Here are five areas of public policy that can be developed to facilitate a post-growth and regenerative economy:

Put an end to planned obsolescence. If we want to live in balance with the living world, we can start by finishing”planned obsolescence“, the practice of “deliberately shortening the useful life of a product by a manufacturer to increase consumption. “American industrial designer Brooks Stevens popularized the term in the 1950s, describing how “our whole economy is based on planned obsolescence”.

Instead, we must consciously control what resources we use and how. Hickel recommends a “right to repair“, which makes it illegal for companies to produce things that cannot be repaired. The World Business Council for Sustainable Development suggests an additional option, go to leasing where companies provide products and maintain them to ensure long life and shared use. Finally, we can demand that any new product meet ethical ecological standards that facilitate the regeneration of the Earth’s natural cycles.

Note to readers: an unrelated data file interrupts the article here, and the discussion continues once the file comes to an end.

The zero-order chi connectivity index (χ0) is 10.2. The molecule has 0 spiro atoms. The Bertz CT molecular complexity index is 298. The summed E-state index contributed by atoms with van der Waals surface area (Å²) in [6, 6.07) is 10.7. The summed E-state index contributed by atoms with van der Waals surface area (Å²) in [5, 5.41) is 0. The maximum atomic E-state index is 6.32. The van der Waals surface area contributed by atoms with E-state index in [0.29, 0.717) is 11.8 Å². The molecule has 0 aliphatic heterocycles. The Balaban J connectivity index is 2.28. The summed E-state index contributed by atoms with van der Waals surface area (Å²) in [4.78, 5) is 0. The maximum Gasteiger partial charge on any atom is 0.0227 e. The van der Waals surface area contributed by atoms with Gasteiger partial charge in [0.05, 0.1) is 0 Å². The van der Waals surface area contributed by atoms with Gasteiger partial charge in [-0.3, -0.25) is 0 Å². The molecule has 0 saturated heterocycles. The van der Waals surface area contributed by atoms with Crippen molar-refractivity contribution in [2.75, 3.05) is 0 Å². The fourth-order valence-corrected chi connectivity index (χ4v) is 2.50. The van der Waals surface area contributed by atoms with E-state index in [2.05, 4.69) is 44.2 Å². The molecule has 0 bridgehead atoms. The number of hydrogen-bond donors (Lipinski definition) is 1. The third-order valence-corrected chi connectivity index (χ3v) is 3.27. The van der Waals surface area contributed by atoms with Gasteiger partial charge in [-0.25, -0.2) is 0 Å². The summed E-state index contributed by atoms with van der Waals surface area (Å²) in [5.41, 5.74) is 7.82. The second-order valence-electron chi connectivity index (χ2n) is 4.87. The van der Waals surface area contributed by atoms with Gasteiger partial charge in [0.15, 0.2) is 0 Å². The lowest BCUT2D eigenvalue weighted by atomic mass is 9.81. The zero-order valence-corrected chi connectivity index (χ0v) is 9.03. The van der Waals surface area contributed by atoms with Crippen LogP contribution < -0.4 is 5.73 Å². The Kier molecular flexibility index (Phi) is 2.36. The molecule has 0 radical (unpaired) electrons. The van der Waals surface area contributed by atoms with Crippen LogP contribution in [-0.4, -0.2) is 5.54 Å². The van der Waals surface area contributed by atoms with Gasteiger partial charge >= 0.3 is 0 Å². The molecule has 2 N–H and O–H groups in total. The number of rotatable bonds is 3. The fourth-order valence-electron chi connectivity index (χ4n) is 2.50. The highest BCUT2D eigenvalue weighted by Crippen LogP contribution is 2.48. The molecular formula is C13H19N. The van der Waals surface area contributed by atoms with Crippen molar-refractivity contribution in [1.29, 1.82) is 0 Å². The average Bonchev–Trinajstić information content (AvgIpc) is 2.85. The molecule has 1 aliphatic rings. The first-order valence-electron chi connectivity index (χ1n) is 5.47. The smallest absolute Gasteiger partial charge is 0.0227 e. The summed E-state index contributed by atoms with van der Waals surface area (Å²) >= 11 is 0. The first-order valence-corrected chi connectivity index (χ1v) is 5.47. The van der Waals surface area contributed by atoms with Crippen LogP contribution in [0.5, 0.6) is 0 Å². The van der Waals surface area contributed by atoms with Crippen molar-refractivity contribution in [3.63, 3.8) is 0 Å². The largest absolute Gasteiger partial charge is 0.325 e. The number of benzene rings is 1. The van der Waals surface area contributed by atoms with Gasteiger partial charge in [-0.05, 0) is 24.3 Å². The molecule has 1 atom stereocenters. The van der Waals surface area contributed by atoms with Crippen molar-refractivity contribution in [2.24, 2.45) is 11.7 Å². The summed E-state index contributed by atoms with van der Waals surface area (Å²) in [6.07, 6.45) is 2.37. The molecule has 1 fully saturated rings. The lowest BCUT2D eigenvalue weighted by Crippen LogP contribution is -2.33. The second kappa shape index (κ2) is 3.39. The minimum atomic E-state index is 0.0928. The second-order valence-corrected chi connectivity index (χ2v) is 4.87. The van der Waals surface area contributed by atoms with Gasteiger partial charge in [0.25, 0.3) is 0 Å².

cut advertising. According to a recent studyadvertising plays a key, albeit indirect, role in climate and ecological degradation by encouraging “materialistic values ​​and goals, the consumption-driven cycle of work and spending”, which are in “contradiction with the priority given to the transcendent, to the greater than oneself” objectives involved in the protection of the environment.

Scientists to inform that advertising and economic wealth compound the problems of a consumer-driven economy by exacerbating social and economic inequalities and leading to increased use of materials, energy, water and land. For example, Hickel explains in less is more that clothing retailers are now designing clothes to throw away so that consumers buy new ones to keep up with the latest fashions. The problem for the planet is that “materials use in the garment industry has skyrocketed to more than 100 million tonnes per year, and the use of energy, water and land soared.”

Sao Paulo and Paris to prove how reducing outdoor advertising or completely banning advertising near schools promotes human and environmental health. Other cities, such as London, England and Grenoble, France, have replaced advertisements with trees, public art and community notices.